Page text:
Mazda 121
Originally uploaded by Pat and Amy’s pics

We have reached a new milestone in our assimilation to Ireland. We bought a car! My dad loved to shop for second-hand cars. For him, it was all about the challenge of negotiating a good bargain and seeing what the salesman would take in trade. I think Dad would have traded chickens and potatoes for a car if he could. I know for a fact he did trade custom engraved rifles for cars. For me, though, buying a car has always been an unpleasant and stressful task. I don’t have a clue about cars and I am sure it shows. As you can see from the picture, though, we were successful in our car quest. It’s not fancy, but it runs and will hopefully keep us mobile for the two years that we are here.

Driving in Ireland is a very different experience from driving in the U.S. The most obvious difference is that the Irish drive on the left side of the road. When we picked up a rental car in January I was the one designated to drive, since I needed the practice before I began driving for work. I knew it was going to be a difficult transition to driving on the left hand side of the road when I first went to the left side to hop in the driver’s seat and it wasn’t there. Sitting in the right seat and driving was a new experience, and I became aware that as I drove my entire body was leaning towards the left side of the car. It was as if my mind couldn’t process the information while I was sitting on the right hand side of the car.

For me, the most nerve wracking aspect of driving in Ireland is the narrow roads. Many of the roads that are designated as two-way streets are only wide enough to allow one car to pass at a time. The unwritten rule seems to be that oncoming traffic will pull to the side and allow several cars to pass. Then it is their turn to drive down the road while oncoming cars give way to them. This turn taking makes for slow going, but it is the only solution for many of these roads. While test driving a car in city centre last week, I was driving on one of these very narrow roads. I was following a local delivery truck when, for some reason, an oncoming drivers decided that she could just squeeze through rather than wait for us to pass. The truck driver and I were both forced to drive up on the sidewalk, and when the car passed me our side view mirrors still clipped each other. It is very common to see cars with their passenger side view mirrors folded in or dangling sadly on the side of the door.  I can definitely see why this would be given my own “mirror clipping” encounter.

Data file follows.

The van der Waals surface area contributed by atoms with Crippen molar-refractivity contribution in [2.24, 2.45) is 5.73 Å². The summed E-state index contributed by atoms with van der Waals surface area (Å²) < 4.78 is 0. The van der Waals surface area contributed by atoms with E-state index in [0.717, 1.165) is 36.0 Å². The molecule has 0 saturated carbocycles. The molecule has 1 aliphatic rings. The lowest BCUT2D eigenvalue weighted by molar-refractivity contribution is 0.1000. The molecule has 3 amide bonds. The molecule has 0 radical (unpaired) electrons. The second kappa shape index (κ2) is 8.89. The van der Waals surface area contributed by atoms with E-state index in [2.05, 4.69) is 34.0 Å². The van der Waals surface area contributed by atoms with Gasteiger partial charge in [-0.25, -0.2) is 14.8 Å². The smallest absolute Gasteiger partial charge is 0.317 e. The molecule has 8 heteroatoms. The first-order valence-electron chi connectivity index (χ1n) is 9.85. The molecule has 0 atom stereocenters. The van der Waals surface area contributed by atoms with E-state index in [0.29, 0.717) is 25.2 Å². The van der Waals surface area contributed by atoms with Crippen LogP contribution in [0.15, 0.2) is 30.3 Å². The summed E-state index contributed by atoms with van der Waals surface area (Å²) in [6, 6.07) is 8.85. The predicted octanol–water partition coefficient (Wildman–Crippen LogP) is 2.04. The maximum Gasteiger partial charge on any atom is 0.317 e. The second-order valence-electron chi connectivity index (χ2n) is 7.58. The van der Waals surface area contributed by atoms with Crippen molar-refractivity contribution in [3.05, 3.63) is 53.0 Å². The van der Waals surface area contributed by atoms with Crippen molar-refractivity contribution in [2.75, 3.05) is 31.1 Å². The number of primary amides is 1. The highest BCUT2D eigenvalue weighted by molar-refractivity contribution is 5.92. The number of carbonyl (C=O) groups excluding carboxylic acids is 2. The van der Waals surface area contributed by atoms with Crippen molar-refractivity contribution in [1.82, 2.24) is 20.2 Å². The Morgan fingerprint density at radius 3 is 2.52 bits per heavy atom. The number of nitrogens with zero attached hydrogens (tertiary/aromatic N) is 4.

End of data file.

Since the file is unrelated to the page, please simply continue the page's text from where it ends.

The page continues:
As Pat mentioned in a previous post, the cars are generally quite small here. Between the price of fuel and the narrow roads a small car really is the most practical choice. It is also far more common and much less expensive to drive cars with manual transmissions. Being a country girl, I learned to drive a manual at a young age, so this isn’t really a big issue for me. The Irish do, however, have a technique that I will need to brush up on before I take my driver’s test: using the handbrake on a hill start. This is not a technique that I learned at home, or ever observed anyone else doing. It actually makes a lot of sense given the hilliness of Cork City and the amount of traffic here. There isn’t much room for rolling backwards before first gear engages.

Despite the challenges of learning to drive in a new country, we are both thrilled to have a vehicle. We are looking forward to forays out to some of the wild and scenic areas or County Cork and beyond. Maybe even this weekend if the weather holds…

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